# [metapost] turningnumber revisited

Boguslaw Jackowski jacko at bop.com.pl
Mon Jun 27 13:03:11 CEST 2011

```Luigi:
> Do you have some explicit examples of  paths with strange turning numbers ?

This seems to be ever-recurring problem. :)

If anybody is able to predict the result of the following MF/MP code
run on MF and MP

path p;
if known mitered: beginfig(100); fi
p:=(0,0)..{up}(1,1) & (1,1){down} .. (2,0) -- cycle; show turningnumber p;
if known mitered: draw p scaled 100; fi
p:=(0,0)..{up}(1,1) & (1,1){down} .. (0,1/2) -- cycle; show turningnumber p;
if known mitered: draw p scaled 100 shifted (250,0); endfig; fi
end.

I will be astonished -- for the second time. For the first time, I was
astonished by the result. :)

If you check in METAFONT the turningnumber for the first path from the
example rotated by 1, 2, ... 90 degree you'll see the different values.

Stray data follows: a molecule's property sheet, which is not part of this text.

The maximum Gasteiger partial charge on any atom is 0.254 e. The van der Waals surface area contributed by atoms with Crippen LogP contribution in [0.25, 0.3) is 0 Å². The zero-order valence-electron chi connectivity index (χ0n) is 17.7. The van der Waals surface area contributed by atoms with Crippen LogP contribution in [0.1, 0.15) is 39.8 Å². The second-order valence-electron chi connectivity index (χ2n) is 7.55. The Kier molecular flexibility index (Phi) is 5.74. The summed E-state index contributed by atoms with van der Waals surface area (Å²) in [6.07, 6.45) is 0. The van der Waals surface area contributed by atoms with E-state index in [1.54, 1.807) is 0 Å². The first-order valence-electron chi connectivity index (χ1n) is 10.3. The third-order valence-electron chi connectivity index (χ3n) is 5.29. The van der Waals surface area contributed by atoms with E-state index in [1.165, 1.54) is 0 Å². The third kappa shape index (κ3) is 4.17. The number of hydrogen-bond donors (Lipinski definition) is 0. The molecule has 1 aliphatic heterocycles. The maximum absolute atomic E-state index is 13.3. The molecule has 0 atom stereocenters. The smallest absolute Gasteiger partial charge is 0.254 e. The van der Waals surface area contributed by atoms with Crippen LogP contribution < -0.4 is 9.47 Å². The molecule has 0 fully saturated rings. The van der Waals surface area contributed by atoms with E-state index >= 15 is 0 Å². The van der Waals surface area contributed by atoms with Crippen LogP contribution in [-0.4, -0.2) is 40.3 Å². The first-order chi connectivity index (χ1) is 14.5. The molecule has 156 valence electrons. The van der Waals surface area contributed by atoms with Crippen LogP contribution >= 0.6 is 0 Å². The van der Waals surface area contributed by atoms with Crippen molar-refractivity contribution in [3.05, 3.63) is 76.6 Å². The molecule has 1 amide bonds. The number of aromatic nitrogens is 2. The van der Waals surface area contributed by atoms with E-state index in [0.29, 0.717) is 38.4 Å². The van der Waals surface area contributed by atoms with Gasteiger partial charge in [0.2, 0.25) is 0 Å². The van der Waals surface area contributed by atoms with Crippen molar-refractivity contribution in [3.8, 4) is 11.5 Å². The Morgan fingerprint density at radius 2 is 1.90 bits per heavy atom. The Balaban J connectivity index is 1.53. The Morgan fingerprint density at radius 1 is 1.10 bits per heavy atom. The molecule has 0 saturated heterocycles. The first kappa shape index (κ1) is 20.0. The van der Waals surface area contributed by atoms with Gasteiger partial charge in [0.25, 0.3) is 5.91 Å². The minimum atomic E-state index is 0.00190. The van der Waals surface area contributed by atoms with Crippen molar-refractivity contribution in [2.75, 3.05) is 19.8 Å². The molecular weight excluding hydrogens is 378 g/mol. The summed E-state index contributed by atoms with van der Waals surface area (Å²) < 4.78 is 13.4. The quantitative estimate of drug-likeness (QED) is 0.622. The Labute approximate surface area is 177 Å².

MP is "stable" here.

In general, I would expect troubles at cusps. Imagine that you march
and suddenly turn back: after the turn one cannot say whether your
turn axis was left or right arm.

In other words, if the curve "turns back" at a given point, the turning
angle is NOT A LOCAL property -- locally one cannot tell whether it is 180
or -180 -- the analysis of the path in the neibourhood of this point is
needed. [intuitively, in the example above, the first path turns to the
right at the top cusp, hence the angle should be -180, the second one --
turns to the left hence the angle should be +180].

And assuming that we always compute the angle modulo 180 seems
arbitrary and inadequate -- it foretells troubles, of the kind that
shows the above example.

So, I support Larry's point -- turningnumber is a discontinuous operation
on the path -- an infinitesimal (i.e., arbitrarily small) change of a path
(nodes position) may cause the change of a turningnumber.

The windingnumber for a given point yields the constant value. More
precisely, the countinuous change of a path does not change
the winding number as long as the path does not touch the given
point. I this case the result is undefined. [Note that an infinitesimal
transformation of the path cannot cause that the point lying initially
ouside a path would touch it after the transformation.]

Cheers -- Jacko

Ps. I proposed to Taco including the winding number as a basic operation
to MP and Taco kindly agreed.

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